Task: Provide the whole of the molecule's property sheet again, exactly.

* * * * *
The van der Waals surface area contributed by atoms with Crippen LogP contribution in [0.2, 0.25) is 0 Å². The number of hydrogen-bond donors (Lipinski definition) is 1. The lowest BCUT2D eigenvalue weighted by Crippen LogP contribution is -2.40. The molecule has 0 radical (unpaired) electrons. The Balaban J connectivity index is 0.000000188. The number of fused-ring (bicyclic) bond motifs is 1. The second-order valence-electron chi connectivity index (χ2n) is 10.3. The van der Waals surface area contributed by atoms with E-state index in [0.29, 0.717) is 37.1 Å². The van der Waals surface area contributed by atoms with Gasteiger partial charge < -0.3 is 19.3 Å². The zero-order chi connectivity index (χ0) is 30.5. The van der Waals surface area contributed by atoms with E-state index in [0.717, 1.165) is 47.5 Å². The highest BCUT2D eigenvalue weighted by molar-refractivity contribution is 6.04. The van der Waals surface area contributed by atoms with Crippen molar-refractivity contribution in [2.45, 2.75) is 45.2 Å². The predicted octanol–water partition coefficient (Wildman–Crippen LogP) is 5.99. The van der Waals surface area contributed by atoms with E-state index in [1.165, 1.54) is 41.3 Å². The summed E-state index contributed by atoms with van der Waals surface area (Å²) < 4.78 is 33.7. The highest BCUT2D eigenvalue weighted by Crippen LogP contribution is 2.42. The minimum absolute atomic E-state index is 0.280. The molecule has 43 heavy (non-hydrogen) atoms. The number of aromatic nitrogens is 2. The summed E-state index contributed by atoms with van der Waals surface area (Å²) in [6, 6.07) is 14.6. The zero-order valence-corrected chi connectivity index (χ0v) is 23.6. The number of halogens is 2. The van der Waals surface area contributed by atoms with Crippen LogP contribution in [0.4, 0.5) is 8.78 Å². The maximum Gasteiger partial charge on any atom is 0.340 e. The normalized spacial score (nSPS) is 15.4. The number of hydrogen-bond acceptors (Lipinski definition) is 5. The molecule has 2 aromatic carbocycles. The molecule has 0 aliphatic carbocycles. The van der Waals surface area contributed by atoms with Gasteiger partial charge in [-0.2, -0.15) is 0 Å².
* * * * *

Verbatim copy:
The van der Waals surface area contributed by atoms with Crippen LogP contribution in [0.2, 0.25) is 0 Å². The number of hydrogen-bond donors (Lipinski definition) is 1. The lowest BCUT2D eigenvalue weighted by Crippen LogP contribution is -2.40. The molecule has 0 radical (unpaired) electrons. The Balaban J connectivity index is 0.000000188. The number of fused-ring (bicyclic) bond motifs is 1. The second-order valence-electron chi connectivity index (χ2n) is 10.3. The van der Waals surface area contributed by atoms with E-state index in [0.29, 0.717) is 37.1 Å². The van der Waals surface area contributed by atoms with Gasteiger partial charge < -0.3 is 19.3 Å². The zero-order chi connectivity index (χ0) is 30.5. The van der Waals surface area contributed by atoms with E-state index in [0.717, 1.165) is 47.5 Å². The highest BCUT2D eigenvalue weighted by molar-refractivity contribution is 6.04. The van der Waals surface area contributed by atoms with Crippen molar-refractivity contribution in [2.45, 2.75) is 45.2 Å². The predicted octanol–water partition coefficient (Wildman–Crippen LogP) is 5.99. The van der Waals surface area contributed by atoms with E-state index in [1.165, 1.54) is 41.3 Å². The summed E-state index contributed by atoms with van der Waals surface area (Å²) < 4.78 is 33.7. The highest BCUT2D eigenvalue weighted by Crippen LogP contribution is 2.42. The minimum absolute atomic E-state index is 0.280. The molecule has 43 heavy (non-hydrogen) atoms. The number of aromatic nitrogens is 2. The summed E-state index contributed by atoms with van der Waals surface area (Å²) in [6, 6.07) is 14.6. The zero-order valence-corrected chi connectivity index (χ0v) is 23.6. The number of halogens is 2. The van der Waals surface area contributed by atoms with Crippen LogP contribution in [0.4, 0.5) is 8.78 Å². The maximum Gasteiger partial charge on any atom is 0.340 e. The normalized spacial score (nSPS) is 15.4. The number of hydrogen-bond acceptors (Lipinski definition) is 5. The molecule has 2 aromatic carbocycles. The molecule has 0 aliphatic carbocycles. The van der Waals surface area contributed by atoms with Gasteiger partial charge in [-0.2, -0.15) is 0 Å².